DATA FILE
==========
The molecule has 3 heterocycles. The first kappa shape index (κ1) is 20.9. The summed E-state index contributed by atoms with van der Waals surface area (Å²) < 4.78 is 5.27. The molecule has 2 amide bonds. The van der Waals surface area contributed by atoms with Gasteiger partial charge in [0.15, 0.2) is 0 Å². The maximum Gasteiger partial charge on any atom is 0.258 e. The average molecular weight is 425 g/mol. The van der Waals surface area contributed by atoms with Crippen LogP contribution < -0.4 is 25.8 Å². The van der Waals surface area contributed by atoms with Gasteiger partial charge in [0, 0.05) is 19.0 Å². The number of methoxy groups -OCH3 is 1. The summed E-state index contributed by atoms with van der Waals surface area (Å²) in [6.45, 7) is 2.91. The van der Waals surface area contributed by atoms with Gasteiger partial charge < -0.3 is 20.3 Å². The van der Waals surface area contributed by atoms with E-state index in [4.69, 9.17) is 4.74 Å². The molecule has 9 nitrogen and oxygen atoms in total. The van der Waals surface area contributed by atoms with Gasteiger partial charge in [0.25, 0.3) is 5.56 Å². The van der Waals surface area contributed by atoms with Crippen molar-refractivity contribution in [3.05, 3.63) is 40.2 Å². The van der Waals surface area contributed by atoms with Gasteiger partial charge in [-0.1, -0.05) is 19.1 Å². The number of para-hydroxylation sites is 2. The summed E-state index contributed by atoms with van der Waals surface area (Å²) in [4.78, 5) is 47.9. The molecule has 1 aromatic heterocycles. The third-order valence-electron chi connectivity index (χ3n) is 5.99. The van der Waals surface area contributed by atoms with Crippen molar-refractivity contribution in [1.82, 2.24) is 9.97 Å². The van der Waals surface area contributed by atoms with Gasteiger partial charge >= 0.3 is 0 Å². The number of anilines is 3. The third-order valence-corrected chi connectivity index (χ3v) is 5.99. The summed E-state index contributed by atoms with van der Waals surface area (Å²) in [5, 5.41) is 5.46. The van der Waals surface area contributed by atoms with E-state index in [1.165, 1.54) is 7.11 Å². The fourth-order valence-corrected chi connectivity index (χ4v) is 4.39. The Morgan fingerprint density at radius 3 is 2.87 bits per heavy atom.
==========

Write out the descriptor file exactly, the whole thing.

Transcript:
The molecule has 3 heterocycles. The first kappa shape index (κ1) is 20.9. The summed E-state index contributed by atoms with van der Waals surface area (Å²) < 4.78 is 5.27. The molecule has 2 amide bonds. The van der Waals surface area contributed by atoms with Gasteiger partial charge in [0.15, 0.2) is 0 Å². The maximum Gasteiger partial charge on any atom is 0.258 e. The average molecular weight is 425 g/mol. The van der Waals surface area contributed by atoms with Crippen LogP contribution < -0.4 is 25.8 Å². The van der Waals surface area contributed by atoms with Gasteiger partial charge in [0, 0.05) is 19.0 Å². The number of methoxy groups -OCH3 is 1. The summed E-state index contributed by atoms with van der Waals surface area (Å²) in [6.45, 7) is 2.91. The van der Waals surface area contributed by atoms with Gasteiger partial charge < -0.3 is 20.3 Å². The van der Waals surface area contributed by atoms with E-state index in [4.69, 9.17) is 4.74 Å². The molecule has 9 nitrogen and oxygen atoms in total. The van der Waals surface area contributed by atoms with Gasteiger partial charge in [0.25, 0.3) is 5.56 Å². The van der Waals surface area contributed by atoms with Crippen molar-refractivity contribution in [3.05, 3.63) is 40.2 Å². The van der Waals surface area contributed by atoms with Gasteiger partial charge in [-0.1, -0.05) is 19.1 Å². The number of para-hydroxylation sites is 2. The summed E-state index contributed by atoms with van der Waals surface area (Å²) in [4.78, 5) is 47.9. The molecule has 1 aromatic heterocycles. The third-order valence-electron chi connectivity index (χ3n) is 5.99. The van der Waals surface area contributed by atoms with Crippen molar-refractivity contribution in [1.82, 2.24) is 9.97 Å². The van der Waals surface area contributed by atoms with Gasteiger partial charge >= 0.3 is 0 Å². The number of anilines is 3. The third-order valence-corrected chi connectivity index (χ3v) is 5.99. The summed E-state index contributed by atoms with van der Waals surface area (Å²) in [5, 5.41) is 5.46. The van der Waals surface area contributed by atoms with E-state index in [1.165, 1.54) is 7.11 Å². The fourth-order valence-corrected chi connectivity index (χ4v) is 4.39. The Morgan fingerprint density at radius 3 is 2.87 bits per heavy atom.